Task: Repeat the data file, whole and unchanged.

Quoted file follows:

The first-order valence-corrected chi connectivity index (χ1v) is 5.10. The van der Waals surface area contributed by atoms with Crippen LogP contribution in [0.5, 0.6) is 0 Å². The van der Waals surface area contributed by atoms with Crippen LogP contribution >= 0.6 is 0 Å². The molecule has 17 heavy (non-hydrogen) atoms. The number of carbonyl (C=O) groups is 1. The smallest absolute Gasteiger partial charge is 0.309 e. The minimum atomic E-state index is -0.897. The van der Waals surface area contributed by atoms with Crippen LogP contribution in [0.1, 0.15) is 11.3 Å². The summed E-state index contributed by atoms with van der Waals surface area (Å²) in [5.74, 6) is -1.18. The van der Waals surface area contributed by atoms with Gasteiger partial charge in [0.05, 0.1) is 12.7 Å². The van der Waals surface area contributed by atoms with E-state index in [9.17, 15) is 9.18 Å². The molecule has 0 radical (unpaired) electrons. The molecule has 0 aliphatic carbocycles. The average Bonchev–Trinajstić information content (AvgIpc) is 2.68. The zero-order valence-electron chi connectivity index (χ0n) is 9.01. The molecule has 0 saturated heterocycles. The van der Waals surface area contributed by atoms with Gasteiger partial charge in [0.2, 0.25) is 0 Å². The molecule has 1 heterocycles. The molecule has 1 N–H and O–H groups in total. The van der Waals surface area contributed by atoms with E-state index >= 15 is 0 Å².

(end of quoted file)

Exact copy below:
The first-order valence-corrected chi connectivity index (χ1v) is 5.10. The van der Waals surface area contributed by atoms with Crippen LogP contribution in [0.5, 0.6) is 0 Å². The van der Waals surface area contributed by atoms with Crippen LogP contribution >= 0.6 is 0 Å². The molecule has 17 heavy (non-hydrogen) atoms. The number of carbonyl (C=O) groups is 1. The smallest absolute Gasteiger partial charge is 0.309 e. The minimum atomic E-state index is -0.897. The van der Waals surface area contributed by atoms with Crippen LogP contribution in [0.1, 0.15) is 11.3 Å². The summed E-state index contributed by atoms with van der Waals surface area (Å²) in [5.74, 6) is -1.18. The van der Waals surface area contributed by atoms with Gasteiger partial charge in [0.05, 0.1) is 12.7 Å². The van der Waals surface area contributed by atoms with E-state index in [9.17, 15) is 9.18 Å². The molecule has 0 radical (unpaired) electrons. The molecule has 0 aliphatic carbocycles. The average Bonchev–Trinajstić information content (AvgIpc) is 2.68. The zero-order valence-electron chi connectivity index (χ0n) is 9.01. The molecule has 0 saturated heterocycles. The van der Waals surface area contributed by atoms with Gasteiger partial charge in [0.2, 0.25) is 0 Å². The molecule has 1 heterocycles. The molecule has 1 N–H and O–H groups in total. The van der Waals surface area contributed by atoms with E-state index >= 15 is 0 Å².